Damian Lillard, DeMarcus Cousins top list of 2015 All-Star Game snubs
UPDATE: DeMarcus Cousins has been tabbed to replace Kobe Bryant on the Western Conference All-Star Team.
The NBA All-Star Game rosters were finalized on Thursday when the reserves for each conference were announced.
The 24 players who made the cut are listed below. The starters, who were voted in by fans and announced last week, are in italics. The coaches picked the reserves.
Eastern Conference: John Wall (Wizards), Kyle Lowry (Raptors), LeBron James (Cavaliers), Pau Gasol (Bulls), Carmelo Anthony (Knicks), Chris Bosh (Heat), Jimmy Butler (Bulls), Al Horford (Hawks), Kyrie Irving (Cavaliers), Paul Millsap (Hawks), Jeff Teague (Hawks), Dwyane Wade (Heat)
Western Conference: Stephen Curry (Warriors), Kobe Bryant (Lakers), Anthony Davis (Pelicans), Blake Griffin (Clippers), Marc Gasol (Grizzlies), LaMarcus Aldridge (Blazers), Tim Duncan (Spurs), Kevin Durant (Thunder), James Harden (Rockets), Chris Paul (Clippers), Klay Thompson (Warriors), Russell Westbrook (Thunder)
Here's a list of 10 players (five from each conference) who failed to make the cut.
Damian Lillard, Blazers: Portland’s 24-year-old point guard has every reason to feel like this year’s top snub. First, he was selected to his first All-Star Game last year, but he’s taken his play to new heights on both ends this season. Second, the Blazers held the West’s second-best record for much of the season, and two teams with lesser records (the Clippers and Thunder) each placed two All-Stars on the West’s roster. Third, Lillard still has not missed a game during his three-year career, whereas Westbrook, Durant and Bryant all were selected to the West’s All-Star team despite missing major time due to injuries.
Lillard is clearly the odds-on favorite to be selected as an injury replacement for Bryant, who underwent season-ending surgery on his shoulder this week. The all-around strength of his candidacy (No. 4 in PER among West point guards, No. 6 overall in Win Shares, a career-high 21.8 PPG, 6.2 APG, 4.6 RPG, 1.3 SPG, Portland’s quality record and his pristine health) is boosted by his exhibition-friendly style of play and his marketability. Given that NBA commissioner Adam Silver will make the injury appointment, it’s worth noting that Lillard paid some serious dues by competing in five different events at last year’s All-Star Weekend. Last but not least, Bryant actually endorsed Lillard as his replacement in 2014, when he was selected to be a starter but couldn’t compete because of a knee injury.
DeMarcus Cousins, Kings: If Lillard is indeed appointed as Bryant’s replacement, Cousins will be left as the top remaining snub. SI.com argued earlier this month that Cousins was worthy of an All-Star nod due to his monster, career-year (23.8 PPG, 12.3 RPG, 3.2 APG, 1.6 BPG, 1.4 SPG).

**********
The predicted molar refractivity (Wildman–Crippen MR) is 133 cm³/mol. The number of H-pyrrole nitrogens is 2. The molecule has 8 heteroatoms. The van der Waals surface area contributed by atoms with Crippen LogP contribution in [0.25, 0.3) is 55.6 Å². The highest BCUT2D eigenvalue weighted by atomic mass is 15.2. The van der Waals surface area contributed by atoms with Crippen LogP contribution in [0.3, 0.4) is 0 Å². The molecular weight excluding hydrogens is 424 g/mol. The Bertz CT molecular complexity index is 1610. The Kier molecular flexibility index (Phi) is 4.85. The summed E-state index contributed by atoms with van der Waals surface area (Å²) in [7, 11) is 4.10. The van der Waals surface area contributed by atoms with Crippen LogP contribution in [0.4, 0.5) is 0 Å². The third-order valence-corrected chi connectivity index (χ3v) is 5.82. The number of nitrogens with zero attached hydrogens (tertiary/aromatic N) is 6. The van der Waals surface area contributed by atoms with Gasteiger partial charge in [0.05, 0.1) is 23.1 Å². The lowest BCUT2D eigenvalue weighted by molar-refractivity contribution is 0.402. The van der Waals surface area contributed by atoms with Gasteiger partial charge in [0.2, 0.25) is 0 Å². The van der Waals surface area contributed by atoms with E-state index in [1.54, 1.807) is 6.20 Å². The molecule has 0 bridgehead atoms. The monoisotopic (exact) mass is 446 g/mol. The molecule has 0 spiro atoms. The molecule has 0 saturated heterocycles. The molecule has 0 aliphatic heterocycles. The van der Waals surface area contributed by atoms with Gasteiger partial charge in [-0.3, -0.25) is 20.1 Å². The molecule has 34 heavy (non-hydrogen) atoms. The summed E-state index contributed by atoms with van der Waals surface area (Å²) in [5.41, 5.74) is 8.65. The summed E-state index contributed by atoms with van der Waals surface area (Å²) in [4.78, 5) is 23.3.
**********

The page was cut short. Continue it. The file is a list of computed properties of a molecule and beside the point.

As it turned out, Cousins simply had one too many issues working against him. Cousins’ bid was held back by Sacramento’s poor record, a long-standing reputation for immaturity and an illness that sidelined him for 11 games. If Cousins’ rep were better or if the Kings were in the playoff picture, perhaps he gets the nod over Duncan based on his statistical performance. If Cousins hadn’t missed the time due to injury, perhaps the coaches give him the nod over Durant, who has played in only 21 of Oklahoma City’s 46 games to date. Instead, the coaches settled for the traditional favorites, leaving Cousins near the top of the snubs pile for the second straight season.
The tough part for Cousins, now, is that Lillard has posted strong numbers, hasn’t missed a game, has helped lead one of the league’s top teams and has no character concerns. That’s a tough package for Cousins to overcome.
Mike Conley, Grizzlies: Let’s give Conley the “Best player who never really had a chance to make the cut” title. The Grizzlies point guard had everything you generally look for like nice numbers (17.4 PPG, 5.6 APG, 1.2 SPG, 20.1 PER), two-way contributions, good health and a winning team, but he was just stuck behind four players at his position with slightly better resumes in Curry, Paul, Westbrook and Lillard.
Dwight Howard, Rockets: This year marks the first time since 2005-06 that Howard (16.3 PPG, 11 RPG, 1.4 BPG) won’t be in the All-Star Game. Howard has missed 14 games this season, so it’s difficult to view this as a real snubbing. Aldridge has enjoyed a better and more consistent season, Duncan has posted similar numbers and played a greater role in his team’s success and Cousins has posted significantly better individual numbers than Howard. From a perception standpoint, Howard’s All-Star chances were likely hurt by Houston’s strong play and Harden’s MVP-like play during his early-season injury absence.